perpendicular to the axis of the strip at each point. In an alternative
example, the actuator may be arranged to rotate the spaced apart point of
the strip in a plane tangential to the axis of the strip at each point. As
the spaced apart points move relative to each other the remainder of the
strip also starts to move and it is this which causes the shape change to
the strip. Depending on the initial position of the strip and the
direction of movement caused by the actuator the resultant shape changes
of the strip will be different. Some specific embodiments are now
In one preferred embodiment spaced apart points, for example the ends, of
the strip are secured so that they overlap and so that, before recovery,
the strip bows for example in a generally circular or oval shape between
the overlapped points. With this arrangement the actuator may be arranged,
to rotate the spaced points ends of the strip relative to each other about
a pivot point passing through the overlapped points in a plane tangential
to the strip axis at the pivot point. With such an arrangement relative
rotation of the spaced apart points of the strip by 360.degree. causes the
strip to transform its shape from a single bow (for example circle) to a
spiral of two bows between those points. In particular embodiments the
actuator, is temperature dependant, and is preferably arranged to cause a
360.degree. relative rotation during temperature fluctuations. In some
embodiments the actuator is arranged to cause such 360.degree. rotation
during temperature fluctuations typical of night/day or seasonal changes.
In the above described embodiments, for a temperature dependant actuator
the single bowed shape may be the shape of the strip at a low temperature
which is transformed to the double bowed shape when the temperature rises.
In an alternative arrangement, the article may be arranged to transform
the strip from a double to a single bowed shape on increasing the
temperature. Transformation from a single to double bow involves rotation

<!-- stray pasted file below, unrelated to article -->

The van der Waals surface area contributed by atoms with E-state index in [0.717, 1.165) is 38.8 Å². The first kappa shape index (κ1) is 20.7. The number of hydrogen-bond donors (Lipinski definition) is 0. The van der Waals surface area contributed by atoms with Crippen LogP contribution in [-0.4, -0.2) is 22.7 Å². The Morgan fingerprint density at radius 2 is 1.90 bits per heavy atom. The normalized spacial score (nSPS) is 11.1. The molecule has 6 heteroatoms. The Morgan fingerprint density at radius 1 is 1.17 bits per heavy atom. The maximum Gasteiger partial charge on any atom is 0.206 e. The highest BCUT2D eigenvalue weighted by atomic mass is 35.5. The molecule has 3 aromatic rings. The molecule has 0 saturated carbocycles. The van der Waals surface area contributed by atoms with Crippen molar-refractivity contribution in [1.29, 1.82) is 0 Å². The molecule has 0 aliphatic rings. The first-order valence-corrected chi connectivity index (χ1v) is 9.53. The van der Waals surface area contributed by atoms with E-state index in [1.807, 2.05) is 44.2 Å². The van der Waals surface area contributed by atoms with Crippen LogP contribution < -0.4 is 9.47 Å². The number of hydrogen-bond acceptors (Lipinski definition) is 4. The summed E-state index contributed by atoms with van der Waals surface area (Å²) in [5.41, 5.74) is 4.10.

in the opposite sense from that to transform from a double to a single
In another similar embodiment spaced apart points, for example the ends, of
the strip are again secured so that they overlap and can rotate about a
pivot point passing through the overlapped points in a plane tangential to
the strip at the pivot point. In this case however the original coiling of
the strip and the direction of rotation caused by the actuator are such
that a 360.degree. rotation results in a transformation from a spiral
shape of two coiled bows to one of three coiled bows or vice versa.
As a general principle, for arrangements in which spaced apart point of the
strip are secured so that they overlap and can rotate about a pivot point
passing through the overlapped points in a plane tangential to the strip
axis at the pivot point, the actuator is preferably arranged to cause a
large angular relative rotation, e.g. between 180.degree. and 360.degree.,
in particular about a 360.degree. relative rotation of the spaced apart
points of the strip causing a change from a spiral of N bows (e.g.
circles) to N +1 bows/ (e.g. circles) or vice versa (where N is any
integer greater than or equal to 1).
Similar embodiments to those described above are those in which the spaced
apart points, for example the ends of the strip approach each other but do
not overlap. In this case, depending on the separation of the spaced apart
points, and the length of the strip, the strip will again adopt a bowed
circular or generally oval path, between the said points. Once again in
preferred embodiments one or more actuators may be used to cause relative
movement, for example rotation, of the spaced points of the strip in a
plane tangential to the strip at each point. As before the actuator is
preferably temperature dependant, and in some embodiments is arranged to
cause a 360.degree. relative rotation during temperature fluctuations. In
particular embodiments the actuator is arranged to cause such 360.degree.
rotation during temperature fluctuations typical of night/day or seasonal
changes. The rotation may be achieved using a single actuator at one point
on the strip or two actuators, one at each spaced apart point of the
strip. Where two actuators are used each of which may, for example, cause
a 180.degree. rotation in a sense such that the total relative rotation on
recovery is 360.degree..
In other preferred embodiments according to the invention the actuator is
preferably arranged to cause rotation of the strip about the axis of the
strip, i.e. in a plane perpendicular to the axis of the strip. In one such
embodiment spaced apart points of the strips are brought adjacent each
other, for example the ends are brought into abutment, so that before
recovery the strip forms a generally bowed (for example circular) shape